The circuits off Figs: 2" and; 3I embody means for supplying: the. necessaryy direct-current voltages for operating the pulse receiving'tubes from an ungrounde'd' source` ofi alternating current and for automatically varying the bias'. on: the pulseamplifier tube PA in accordance with the variations of the orlce battery voltage.
To prepare the monitor for operation key MAC is rst operated; Key MAC closes a circuit from battery through the Winding of relay AC to ground over thel contact 2v of key MAC operating `relay AC, which closes the energizingfcircuit for theprimary/windingV of transformer AC, thereb;7 supplying current` through the secondary wind ings of transformer AC- to the heating elements oi Various Vacuum tubes, the use ofA` which will appear hereinafter, to full-wave-rectifler tube R and to full-wave dry rectifier Vig. Relay NVA which is connected to rectifier'VI'I operatesl as an indication that the automatic monitor is ready for operation. It relay NVA fails tooperate, or releases, following the operation of key` MAC, lamp NVA lights and battery connected over contact I of relayI NVA and contact I: ot key MAC causes a no-Voltage alarm to sound.
at the output of the iilter.
When the monitor is ready to function, relay rAON is operated closing biasing circuits for polarleading to the pulse amplifier tube PA. When l the marker causes the connection of the calling subscribers line to the originating register, the
operation of relay M, individual to that register, connects conductors RI and TI to the calling line, as described in connection with Fig. 1.
Two ungrounded sources of direct-current power, in-addition to alternating current for the heaters of the Vacuum tubes, are required. An
ungrounded source of direct-current power is required owing to the operation of the amplifier circuit at a potential above ground determined by the conditions in the monitored circuit. The seoond ungrounded direct-current supply supplements the 13D-volt oiice battery potential. The amplifier is sensitive to small changes in directcurrent voltage, hence it is necessary to regulate per cent. A connection is made from the alternating-current supply to the transformer tap corresponding to the nominal supply voltage.
The voltage supply for tubes PA and DP is obtained through rectifier tube R and voltage control tube VRI. Vacuum tube R. recties the alternating current and the iilter comprising retard coil RI and condensers RI I and RIZ reduces -the rectified alternating current supplied to it,` which may Vary from the nominal value byA or the ripple in the direct-current voltage supply to vacuum tubes PA and DP. The direct-current voltage at the output of the filter fluctuates as the alternating-current supply voltage fiuctuates.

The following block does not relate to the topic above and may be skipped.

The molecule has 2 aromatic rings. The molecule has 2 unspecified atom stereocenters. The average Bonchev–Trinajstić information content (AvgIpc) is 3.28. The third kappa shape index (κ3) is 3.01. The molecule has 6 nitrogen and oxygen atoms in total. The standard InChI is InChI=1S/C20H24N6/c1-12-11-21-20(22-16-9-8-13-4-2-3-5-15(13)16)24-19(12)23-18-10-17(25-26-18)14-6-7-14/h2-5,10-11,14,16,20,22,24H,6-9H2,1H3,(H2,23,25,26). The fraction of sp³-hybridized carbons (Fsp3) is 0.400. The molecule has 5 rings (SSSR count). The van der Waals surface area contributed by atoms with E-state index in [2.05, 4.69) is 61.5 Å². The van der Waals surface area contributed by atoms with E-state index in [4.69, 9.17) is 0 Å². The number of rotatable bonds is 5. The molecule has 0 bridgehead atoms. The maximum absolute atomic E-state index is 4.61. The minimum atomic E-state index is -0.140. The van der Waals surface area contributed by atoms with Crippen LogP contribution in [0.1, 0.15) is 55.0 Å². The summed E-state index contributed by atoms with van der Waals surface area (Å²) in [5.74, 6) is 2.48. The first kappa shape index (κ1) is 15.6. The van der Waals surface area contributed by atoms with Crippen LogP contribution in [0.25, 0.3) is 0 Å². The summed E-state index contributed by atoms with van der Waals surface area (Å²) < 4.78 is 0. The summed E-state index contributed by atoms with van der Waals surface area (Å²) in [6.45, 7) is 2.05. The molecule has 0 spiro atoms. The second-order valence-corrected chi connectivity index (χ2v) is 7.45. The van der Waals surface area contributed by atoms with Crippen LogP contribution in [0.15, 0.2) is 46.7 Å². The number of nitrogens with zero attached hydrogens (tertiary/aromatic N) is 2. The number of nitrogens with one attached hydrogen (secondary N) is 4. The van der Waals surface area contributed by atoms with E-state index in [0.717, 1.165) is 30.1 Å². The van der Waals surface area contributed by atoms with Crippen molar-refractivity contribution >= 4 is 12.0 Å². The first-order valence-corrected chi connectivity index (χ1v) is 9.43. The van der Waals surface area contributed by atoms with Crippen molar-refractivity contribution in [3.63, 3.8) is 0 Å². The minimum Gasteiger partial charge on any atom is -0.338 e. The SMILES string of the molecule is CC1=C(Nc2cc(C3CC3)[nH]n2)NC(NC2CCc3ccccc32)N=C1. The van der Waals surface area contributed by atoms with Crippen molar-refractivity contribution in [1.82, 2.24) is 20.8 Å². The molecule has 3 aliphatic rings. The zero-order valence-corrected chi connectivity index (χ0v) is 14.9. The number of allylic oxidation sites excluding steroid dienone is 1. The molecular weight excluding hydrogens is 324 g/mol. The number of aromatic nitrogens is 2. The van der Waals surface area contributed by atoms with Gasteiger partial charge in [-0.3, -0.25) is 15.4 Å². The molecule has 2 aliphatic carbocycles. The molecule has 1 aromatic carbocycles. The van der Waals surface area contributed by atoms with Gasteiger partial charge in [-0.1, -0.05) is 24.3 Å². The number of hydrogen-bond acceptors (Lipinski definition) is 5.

The gas-filled voltage regulator tubes VR2 and VRS and a 10,000-ohm resistance VRA are connected in series across the direct-current supply The current through the tubes and'resistance will vary as the voltage iiuctuates. The voltage drop across the voltage regulator tubes VR2 and VR3 will remain substantially constant however owing to the characteristics of the tubes. This propertyis also used for controlling the voltage of other parts Aof the circuit. The load current is passed through a circuit consisting of Vacuum tube VRI land a 33,0G0-ohm resistor VRI in parallel.
The grids (elements 3 and'l) of tube VRI are connected to terminal 5 of tube VR2.l So long as tube VRI operates between saturation and cutoff, a minimum voltage difference willbe main-A tained between the grids and cathodes of tube VRI. For instance, if the input direct-current voltage should go up, the direct-current potential on the load would tend vto go up. But sincey this would cause the grids to become more negative with respect to their cathodes, the current flowing through tube VRI is reduced and a greater proportion of the loadcurrent will flow ,through vresistance VR! which is in parallel with tube The cathode voltage will therefore tend to remain at approximately the original Value or very nearly that obtaining across the voltag regulator tubes VR2 and VRS.